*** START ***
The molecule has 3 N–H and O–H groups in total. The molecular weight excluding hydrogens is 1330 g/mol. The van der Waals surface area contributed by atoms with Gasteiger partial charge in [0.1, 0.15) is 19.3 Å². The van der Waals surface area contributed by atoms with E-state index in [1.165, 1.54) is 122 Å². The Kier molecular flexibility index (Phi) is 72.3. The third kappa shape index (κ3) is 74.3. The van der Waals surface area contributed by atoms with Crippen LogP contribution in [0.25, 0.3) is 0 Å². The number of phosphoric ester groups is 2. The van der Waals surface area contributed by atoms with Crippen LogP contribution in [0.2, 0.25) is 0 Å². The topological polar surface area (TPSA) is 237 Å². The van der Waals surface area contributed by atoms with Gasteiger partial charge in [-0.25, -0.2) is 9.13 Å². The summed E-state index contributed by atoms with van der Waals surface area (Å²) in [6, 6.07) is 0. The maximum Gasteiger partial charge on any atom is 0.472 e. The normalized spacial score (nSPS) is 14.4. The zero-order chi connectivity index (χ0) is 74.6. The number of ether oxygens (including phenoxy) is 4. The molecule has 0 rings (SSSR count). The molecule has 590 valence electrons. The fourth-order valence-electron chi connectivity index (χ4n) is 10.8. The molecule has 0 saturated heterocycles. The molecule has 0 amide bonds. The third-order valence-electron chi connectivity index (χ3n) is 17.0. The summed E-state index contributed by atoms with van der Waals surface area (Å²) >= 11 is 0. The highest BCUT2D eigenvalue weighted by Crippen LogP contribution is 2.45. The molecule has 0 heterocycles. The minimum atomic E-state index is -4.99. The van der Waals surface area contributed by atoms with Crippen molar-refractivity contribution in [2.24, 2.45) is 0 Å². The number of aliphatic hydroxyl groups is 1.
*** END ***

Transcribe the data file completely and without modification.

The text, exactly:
The molecule has 3 N–H and O–H groups in total. The molecular weight excluding hydrogens is 1330 g/mol. The van der Waals surface area contributed by atoms with Gasteiger partial charge in [0.1, 0.15) is 19.3 Å². The van der Waals surface area contributed by atoms with E-state index in [1.165, 1.54) is 122 Å². The Kier molecular flexibility index (Phi) is 72.3. The third kappa shape index (κ3) is 74.3. The van der Waals surface area contributed by atoms with Crippen LogP contribution in [0.25, 0.3) is 0 Å². The number of phosphoric ester groups is 2. The van der Waals surface area contributed by atoms with Crippen LogP contribution in [0.2, 0.25) is 0 Å². The topological polar surface area (TPSA) is 237 Å². The van der Waals surface area contributed by atoms with Gasteiger partial charge in [-0.25, -0.2) is 9.13 Å². The summed E-state index contributed by atoms with van der Waals surface area (Å²) in [6, 6.07) is 0. The maximum Gasteiger partial charge on any atom is 0.472 e. The normalized spacial score (nSPS) is 14.4. The zero-order chi connectivity index (χ0) is 74.6. The number of ether oxygens (including phenoxy) is 4. The molecule has 0 rings (SSSR count). The molecule has 590 valence electrons. The fourth-order valence-electron chi connectivity index (χ4n) is 10.8. The molecule has 0 saturated heterocycles. The molecule has 0 amide bonds. The third-order valence-electron chi connectivity index (χ3n) is 17.0. The summed E-state index contributed by atoms with van der Waals surface area (Å²) >= 11 is 0. The highest BCUT2D eigenvalue weighted by Crippen LogP contribution is 2.45. The molecule has 0 heterocycles. The minimum atomic E-state index is -4.99. The van der Waals surface area contributed by atoms with Crippen molar-refractivity contribution in [2.24, 2.45) is 0 Å². The number of aliphatic hydroxyl groups is 1.